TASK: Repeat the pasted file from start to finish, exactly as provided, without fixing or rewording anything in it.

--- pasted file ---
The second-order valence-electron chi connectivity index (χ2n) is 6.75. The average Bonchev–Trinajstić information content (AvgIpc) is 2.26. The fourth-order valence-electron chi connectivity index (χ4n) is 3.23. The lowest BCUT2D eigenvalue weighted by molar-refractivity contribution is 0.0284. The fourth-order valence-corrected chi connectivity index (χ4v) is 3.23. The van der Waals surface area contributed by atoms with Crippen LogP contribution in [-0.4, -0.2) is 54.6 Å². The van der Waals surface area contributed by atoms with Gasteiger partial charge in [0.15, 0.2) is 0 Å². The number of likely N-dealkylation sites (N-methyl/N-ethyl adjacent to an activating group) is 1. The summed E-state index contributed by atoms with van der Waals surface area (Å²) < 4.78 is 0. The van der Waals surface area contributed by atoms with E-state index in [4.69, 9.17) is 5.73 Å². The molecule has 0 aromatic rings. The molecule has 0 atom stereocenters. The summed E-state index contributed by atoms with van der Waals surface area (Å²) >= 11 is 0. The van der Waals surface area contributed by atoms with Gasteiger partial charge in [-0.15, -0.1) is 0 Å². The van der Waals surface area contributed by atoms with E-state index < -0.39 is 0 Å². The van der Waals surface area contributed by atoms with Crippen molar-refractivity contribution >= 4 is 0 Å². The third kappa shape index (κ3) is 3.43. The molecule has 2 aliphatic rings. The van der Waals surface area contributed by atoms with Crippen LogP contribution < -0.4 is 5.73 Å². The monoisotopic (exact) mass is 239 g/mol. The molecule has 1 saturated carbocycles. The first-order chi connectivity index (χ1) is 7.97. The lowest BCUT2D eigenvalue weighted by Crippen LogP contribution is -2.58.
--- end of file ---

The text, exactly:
The second-order valence-electron chi connectivity index (χ2n) is 6.75. The average Bonchev–Trinajstić information content (AvgIpc) is 2.26. The fourth-order valence-electron chi connectivity index (χ4n) is 3.23. The lowest BCUT2D eigenvalue weighted by molar-refractivity contribution is 0.0284. The fourth-order valence-corrected chi connectivity index (χ4v) is 3.23. The van der Waals surface area contributed by atoms with Crippen LogP contribution in [-0.4, -0.2) is 54.6 Å². The van der Waals surface area contributed by atoms with Gasteiger partial charge in [0.15, 0.2) is 0 Å². The number of likely N-dealkylation sites (N-methyl/N-ethyl adjacent to an activating group) is 1. The summed E-state index contributed by atoms with van der Waals surface area (Å²) < 4.78 is 0. The van der Waals surface area contributed by atoms with E-state index in [4.69, 9.17) is 5.73 Å². The molecule has 0 aromatic rings. The molecule has 0 atom stereocenters. The summed E-state index contributed by atoms with van der Waals surface area (Å²) >= 11 is 0. The van der Waals surface area contributed by atoms with Gasteiger partial charge in [-0.15, -0.1) is 0 Å². The van der Waals surface area contributed by atoms with E-state index < -0.39 is 0 Å². The van der Waals surface area contributed by atoms with Crippen molar-refractivity contribution >= 4 is 0 Å². The third kappa shape index (κ3) is 3.43. The molecule has 2 aliphatic rings. The van der Waals surface area contributed by atoms with Crippen LogP contribution < -0.4 is 5.73 Å². The monoisotopic (exact) mass is 239 g/mol. The molecule has 1 saturated carbocycles. The first-order chi connectivity index (χ1) is 7.97. The lowest BCUT2D eigenvalue weighted by Crippen LogP contribution is -2.58.